Jacob Kagey, right, a University of Detroit Mercy professor and Ohio Wesleyan alumnus, recently earned a National Science Foundation grant to support a genetics course that he created. The course is taught at OWU and many other schools. (Photo courtesy of Jacob Kagey)

Fly Research

Ohio Wesleyan Graduate Earns NSF Grant, Continues to Collaborate with OWU

By Cole Hatcher

Jacob Kagey ’04

As an Ohio Wesleyan University student, Jacob Kagey worked with his professors on research projects from the first semester of his freshman year through his graduation in 2004.

The opportunities “got me excited about science,” says Kagey, Ph.D., now an associate professor of biology at the University of Detroit Mercy. “I attribute everything at the start of my career to OWU.”

Twenty years later, Kagey continues to collaborate with Ohio Wesleyan. These days, he is working with OWU professor of zoology Danielle Hamill, who now teaches a genetics research course designed by Kagey in 2012.

Fruit Fly-Cancer Connection

Danielle Hamill

The course, Fly-CURE (Course-based Undergraduate Research Experience), is based on Kagey’s work using fruit flies and genetic mapping to better understand “how cancer develops, how tumors start, and which genetic mutations cause cancer,” Kagey says. His ultimate goal is to use the research to help pinpoint how cancer develops in humans, too.

Kagey leads a consortium that recently earned a three-year, $300,000 National Science Foundation (NSF) grant. The funds will enable him to expand his undergraduate genetics laboratory course, now taught at seven schools including Ohio Wesleyan, to 20 total colleges and universities.

“Students from participating schools are conducting original research,” he says of the course. “Their work includes collecting and analyzing data in real time to determine the location of mutations,” which he hopes will reveal more about how cancer develops.

Lessons in Learning

In addition to the scientific research, Kagey says, the federal grant will enable him and his collaborators to study more about how students learn complex scientific concepts and ideas.

Because each professor who teaches Fly-CURE personalizes the course to match their instructional styles and objectives, Kagey hopes to use student feedback and outcomes to determine which teaching methods are most effective.

“The goal is to assess the impact of these iterations to determine what is working best to help students learn,” he says, and to revise the course accordingly.

Door-Opening Experience

Ohio Wesleyan’s Hamill says the course also helps students to gain valuable research skills as part of their regular classwork.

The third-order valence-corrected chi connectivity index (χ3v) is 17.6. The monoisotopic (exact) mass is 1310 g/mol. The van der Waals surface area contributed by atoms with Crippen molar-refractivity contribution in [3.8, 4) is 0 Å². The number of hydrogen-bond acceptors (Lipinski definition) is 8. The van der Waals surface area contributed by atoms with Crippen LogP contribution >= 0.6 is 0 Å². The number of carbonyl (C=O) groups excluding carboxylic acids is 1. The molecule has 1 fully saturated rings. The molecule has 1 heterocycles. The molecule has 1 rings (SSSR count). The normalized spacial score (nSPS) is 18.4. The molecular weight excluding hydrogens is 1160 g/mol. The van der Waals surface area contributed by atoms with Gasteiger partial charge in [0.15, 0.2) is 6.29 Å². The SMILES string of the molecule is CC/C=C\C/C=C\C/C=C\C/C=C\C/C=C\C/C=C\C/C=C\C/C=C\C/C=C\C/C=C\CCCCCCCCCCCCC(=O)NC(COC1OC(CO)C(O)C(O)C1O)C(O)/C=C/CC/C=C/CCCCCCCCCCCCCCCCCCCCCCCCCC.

“Not all students have a chance to do an independent study or other extended research project as an undergraduate, yet these sorts of experiences are very valuable,” says Hamill, Ph.D. “Bringing research projects into the curriculum allows more people to do genuine research and to get a better feel for the scientific process.”

Hamill, who served as Kagey’s academic advisor during his OWU days, says such in-class experiences “can help students to achieve their goals by giving them a mentored research experience that might open the door for them to get additional research experiences, which, in turn, might open up internship or job opportunities and/or make them better candidates for graduate school.”

As for her work with Kagey, Hamill says, “Among other things, he took my genetics class and lab, so it’s a hoot to work with him now for the same course. … I was thrilled when he reached out to see if I wanted to be part of the Fly-CURE project.

“I should note that the roles of teacher/student are very much reversed in this project,” she says. “While I’ve used flies in my teaching labs for many years, I am still rather a novice when it comes to the complicated stuff. Jacob has been wonderful about helping to get me up to speed.”

Finding His Path

After earning his bachelor’s degree in genetics at Ohio Wesleyan, Kagey went on to earn his doctoral degree at Emory University in Atlanta, Georgia.

He says he chose OWU as a teen from “middle of nowhere Maryland who wanted to study science and play baseball.” A relative, Robert McQuigg, had taught chemistry at Ohio Wesleyan from 1965 to 1999, recommended the University, and still lived adjacent to campus, helping Kagey to make his decision.

In addition to finding his career path, Kagey also met now-wife Emily Snider Kagey ’04 at Ohio Wesleyan.

“We met in Welch on the first day of our freshman year and started dating a week after,” he says. Snider Kagey, an English and Spanish double major, currently serves as the director of communications for the University of Michigan Life Sciences Institute.

Learn more about Kagey and his work and more about OWU’s genetics major.